#40. A Belated Botanist. PMG 59(Nov 13 1894):4. [H&P; ACW: "Belated Botanist"]. E. Sandford, author of A Manual of the Exotic Ferns and Selaginella, is "an extreme expression of the specialist type." Knowing all about the cultivation of ferns, he has not a suspicion of the findings of botany in the last forty years--facts of fertilization, reproduction, and classification--known to "almost any high-school girl."

#41. The Transit of Mercury. SR 78(Nov 24 1894):555. [GHW, GNR]. Discusses what is important about observing the planet Mercury as it crosses the sun's disc. (See our introduction.)

#42. Mountains out of Molecules. PMG 59(Nov 29 1894):4. [H&P; allusion in # 72 ]. Debunks both the thesis that "heat is a current of ether running in and out of molecules" and the overblown style of its presentation in Frederick Hovenden's What is Heat? A Peek into Nature's Most Hidden Secrets.

#43. From an Observatory. SR 78(Dec 1 1894):594-95. [Reprinted in CPM]. If our moon were brighter, the stars would be unsuspected: "We can imagine men just like ourselves without such an outlook." What an enlargement of vision it would be if that bright moon faltered in its luminosity, perhaps perturbed by the passing of a dark star, and the skies were unveiled. There is a fear of the night "that comes with knowledge, when we see in its true proportion this little life of ours."

#44. Peculiarities of Psychical Research. Nature 51(Dec 6 1894):121-22.[Signed]. A review of Frank Podmore's Apparitions and Thought Transference, and an attack on "research" into occult phenomena as unscientific because unverifiable by repeated experiment.

#45. Fallacies of Heredity. SR 78(Dec 8 1894):617-18. [GHW, GNR]. Raises, but leaves unanswered, the problem of what causes genetic "idiosyncrasy"--i.e., differences among offspring of the same parents, even between twins--which Wells finds one of the fascinating enigmas of heredity.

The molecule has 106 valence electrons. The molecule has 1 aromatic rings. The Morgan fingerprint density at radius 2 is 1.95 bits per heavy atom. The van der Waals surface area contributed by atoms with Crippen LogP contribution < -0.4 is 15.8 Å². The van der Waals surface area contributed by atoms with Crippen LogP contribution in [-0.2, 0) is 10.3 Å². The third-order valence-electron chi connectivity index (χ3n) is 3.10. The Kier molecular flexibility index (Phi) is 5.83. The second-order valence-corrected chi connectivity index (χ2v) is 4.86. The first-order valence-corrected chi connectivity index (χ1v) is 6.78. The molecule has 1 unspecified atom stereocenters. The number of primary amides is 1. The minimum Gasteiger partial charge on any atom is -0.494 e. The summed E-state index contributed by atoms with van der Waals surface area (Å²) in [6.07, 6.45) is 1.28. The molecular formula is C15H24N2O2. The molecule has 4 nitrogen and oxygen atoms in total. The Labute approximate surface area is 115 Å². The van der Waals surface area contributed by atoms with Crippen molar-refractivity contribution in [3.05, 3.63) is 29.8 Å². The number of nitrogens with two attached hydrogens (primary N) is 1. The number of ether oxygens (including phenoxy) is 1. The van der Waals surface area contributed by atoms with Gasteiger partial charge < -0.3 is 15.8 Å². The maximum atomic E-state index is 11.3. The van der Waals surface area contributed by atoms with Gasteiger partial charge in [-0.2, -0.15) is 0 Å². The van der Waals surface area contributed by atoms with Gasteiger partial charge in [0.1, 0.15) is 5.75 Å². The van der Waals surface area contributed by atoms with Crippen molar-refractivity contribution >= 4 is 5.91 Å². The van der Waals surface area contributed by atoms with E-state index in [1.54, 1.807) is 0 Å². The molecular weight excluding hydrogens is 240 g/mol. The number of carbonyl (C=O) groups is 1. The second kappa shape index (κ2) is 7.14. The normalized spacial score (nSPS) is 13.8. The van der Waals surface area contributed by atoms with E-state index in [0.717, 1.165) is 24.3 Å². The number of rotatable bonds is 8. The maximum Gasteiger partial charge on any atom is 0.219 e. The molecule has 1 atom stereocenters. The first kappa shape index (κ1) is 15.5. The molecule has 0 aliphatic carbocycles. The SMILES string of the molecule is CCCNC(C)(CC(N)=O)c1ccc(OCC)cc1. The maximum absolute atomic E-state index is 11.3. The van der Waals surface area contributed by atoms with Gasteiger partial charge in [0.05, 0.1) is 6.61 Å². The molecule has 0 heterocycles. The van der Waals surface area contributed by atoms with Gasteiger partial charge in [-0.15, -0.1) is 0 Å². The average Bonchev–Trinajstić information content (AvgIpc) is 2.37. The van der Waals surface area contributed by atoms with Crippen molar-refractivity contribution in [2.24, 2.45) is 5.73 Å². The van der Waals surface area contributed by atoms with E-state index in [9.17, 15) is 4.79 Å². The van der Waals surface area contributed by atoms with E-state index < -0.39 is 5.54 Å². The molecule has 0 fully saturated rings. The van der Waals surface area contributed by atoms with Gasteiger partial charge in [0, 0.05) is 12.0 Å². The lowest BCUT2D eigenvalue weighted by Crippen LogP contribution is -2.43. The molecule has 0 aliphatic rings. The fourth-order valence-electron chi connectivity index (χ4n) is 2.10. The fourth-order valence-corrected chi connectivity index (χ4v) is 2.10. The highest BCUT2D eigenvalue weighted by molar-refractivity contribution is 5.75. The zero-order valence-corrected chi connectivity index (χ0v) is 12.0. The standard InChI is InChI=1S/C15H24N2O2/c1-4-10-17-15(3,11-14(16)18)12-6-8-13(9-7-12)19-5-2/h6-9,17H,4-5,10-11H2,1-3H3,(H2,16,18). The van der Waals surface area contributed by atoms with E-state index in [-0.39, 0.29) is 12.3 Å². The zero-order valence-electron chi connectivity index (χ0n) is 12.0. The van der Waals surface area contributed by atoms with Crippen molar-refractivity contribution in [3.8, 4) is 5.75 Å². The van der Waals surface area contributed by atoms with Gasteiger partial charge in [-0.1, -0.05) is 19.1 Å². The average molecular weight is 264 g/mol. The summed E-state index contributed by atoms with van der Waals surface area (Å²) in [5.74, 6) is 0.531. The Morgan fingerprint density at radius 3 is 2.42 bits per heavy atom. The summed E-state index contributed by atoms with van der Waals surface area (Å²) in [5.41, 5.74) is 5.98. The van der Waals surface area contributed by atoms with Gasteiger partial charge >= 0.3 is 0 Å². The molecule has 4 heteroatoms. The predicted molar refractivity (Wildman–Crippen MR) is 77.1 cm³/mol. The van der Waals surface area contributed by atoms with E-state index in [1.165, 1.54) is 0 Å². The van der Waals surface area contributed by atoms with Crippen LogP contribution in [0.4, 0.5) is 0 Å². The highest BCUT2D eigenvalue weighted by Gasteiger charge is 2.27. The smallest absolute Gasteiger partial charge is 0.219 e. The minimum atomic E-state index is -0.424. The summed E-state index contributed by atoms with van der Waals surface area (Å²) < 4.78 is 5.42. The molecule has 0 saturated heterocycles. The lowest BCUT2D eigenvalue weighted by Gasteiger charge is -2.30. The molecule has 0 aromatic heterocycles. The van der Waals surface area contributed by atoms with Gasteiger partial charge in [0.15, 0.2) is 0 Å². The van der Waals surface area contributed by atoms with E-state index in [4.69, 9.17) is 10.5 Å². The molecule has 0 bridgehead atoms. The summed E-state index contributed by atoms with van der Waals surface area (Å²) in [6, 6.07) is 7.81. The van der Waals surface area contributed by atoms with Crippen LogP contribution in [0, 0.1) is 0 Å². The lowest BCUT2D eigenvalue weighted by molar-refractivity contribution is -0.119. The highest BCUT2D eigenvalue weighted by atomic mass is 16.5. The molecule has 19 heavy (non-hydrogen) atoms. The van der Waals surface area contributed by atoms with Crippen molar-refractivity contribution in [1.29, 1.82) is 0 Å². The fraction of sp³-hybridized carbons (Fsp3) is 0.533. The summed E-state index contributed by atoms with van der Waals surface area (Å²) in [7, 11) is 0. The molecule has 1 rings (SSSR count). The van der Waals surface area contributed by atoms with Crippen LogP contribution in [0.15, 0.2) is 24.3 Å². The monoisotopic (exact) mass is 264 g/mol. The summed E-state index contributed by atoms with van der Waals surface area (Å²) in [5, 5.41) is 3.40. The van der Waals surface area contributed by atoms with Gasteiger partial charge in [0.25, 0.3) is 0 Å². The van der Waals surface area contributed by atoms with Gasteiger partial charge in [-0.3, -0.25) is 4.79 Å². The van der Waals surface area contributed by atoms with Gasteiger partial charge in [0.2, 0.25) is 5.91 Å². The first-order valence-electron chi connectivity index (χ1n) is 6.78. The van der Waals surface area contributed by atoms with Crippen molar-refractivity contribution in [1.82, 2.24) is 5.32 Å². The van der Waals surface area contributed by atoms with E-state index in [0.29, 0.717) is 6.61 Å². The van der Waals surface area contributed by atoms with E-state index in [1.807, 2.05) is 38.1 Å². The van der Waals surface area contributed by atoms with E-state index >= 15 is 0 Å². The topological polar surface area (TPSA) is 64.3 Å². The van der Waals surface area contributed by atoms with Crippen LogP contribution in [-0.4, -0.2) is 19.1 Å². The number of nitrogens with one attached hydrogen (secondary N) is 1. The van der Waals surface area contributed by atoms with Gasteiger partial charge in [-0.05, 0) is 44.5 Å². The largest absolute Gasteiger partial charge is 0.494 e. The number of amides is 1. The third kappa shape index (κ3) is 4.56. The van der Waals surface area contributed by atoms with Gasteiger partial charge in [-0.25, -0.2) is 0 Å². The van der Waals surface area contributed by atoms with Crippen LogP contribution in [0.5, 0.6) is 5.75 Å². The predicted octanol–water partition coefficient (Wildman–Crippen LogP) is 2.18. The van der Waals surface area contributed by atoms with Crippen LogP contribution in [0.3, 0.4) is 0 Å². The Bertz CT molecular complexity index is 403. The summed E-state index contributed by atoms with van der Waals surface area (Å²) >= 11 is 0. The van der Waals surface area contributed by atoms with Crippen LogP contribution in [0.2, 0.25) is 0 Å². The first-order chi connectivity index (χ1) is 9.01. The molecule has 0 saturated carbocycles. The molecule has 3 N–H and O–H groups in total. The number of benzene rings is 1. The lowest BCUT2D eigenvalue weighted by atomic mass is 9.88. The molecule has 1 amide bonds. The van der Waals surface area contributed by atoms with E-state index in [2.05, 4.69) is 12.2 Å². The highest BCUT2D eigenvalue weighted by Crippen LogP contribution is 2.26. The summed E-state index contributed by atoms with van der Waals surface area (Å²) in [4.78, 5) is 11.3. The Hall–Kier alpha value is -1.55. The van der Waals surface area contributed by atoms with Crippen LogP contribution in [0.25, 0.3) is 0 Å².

#46. The Rate of Change in Species. SR 78(Dec 15 1894):655-56. [GHW, GNR]. One thing biologists have not emphasized about evolution is that the rate of change in species, and hence their "plasticity," varies in direct proportion to their fecundity and the span between generations. Thus "The true heirs of the future are the small, fecund, and precocious creatures ... No doubt man is the lord of the whole earth to-day, but the lordship of the future is another matter."

#47. The Sins of the Secondary Schoolmaster. PMG 59(Dec 15 1894):1-2. [H&P; ACW: "Sins of the Schoolmaster"; this, the last of three parts, deals with science teaching; the two earlier parts appeared Nov 28 pp1-2 and Dec 8 pp1-2]. Generally ignorant of the present state of science, schoolmasters must needs teach it anyway. They do so mechanically, without sequential progression and without realizing that "not knowledge, but a critical and inquiring mental habit, is the aim of science teaching."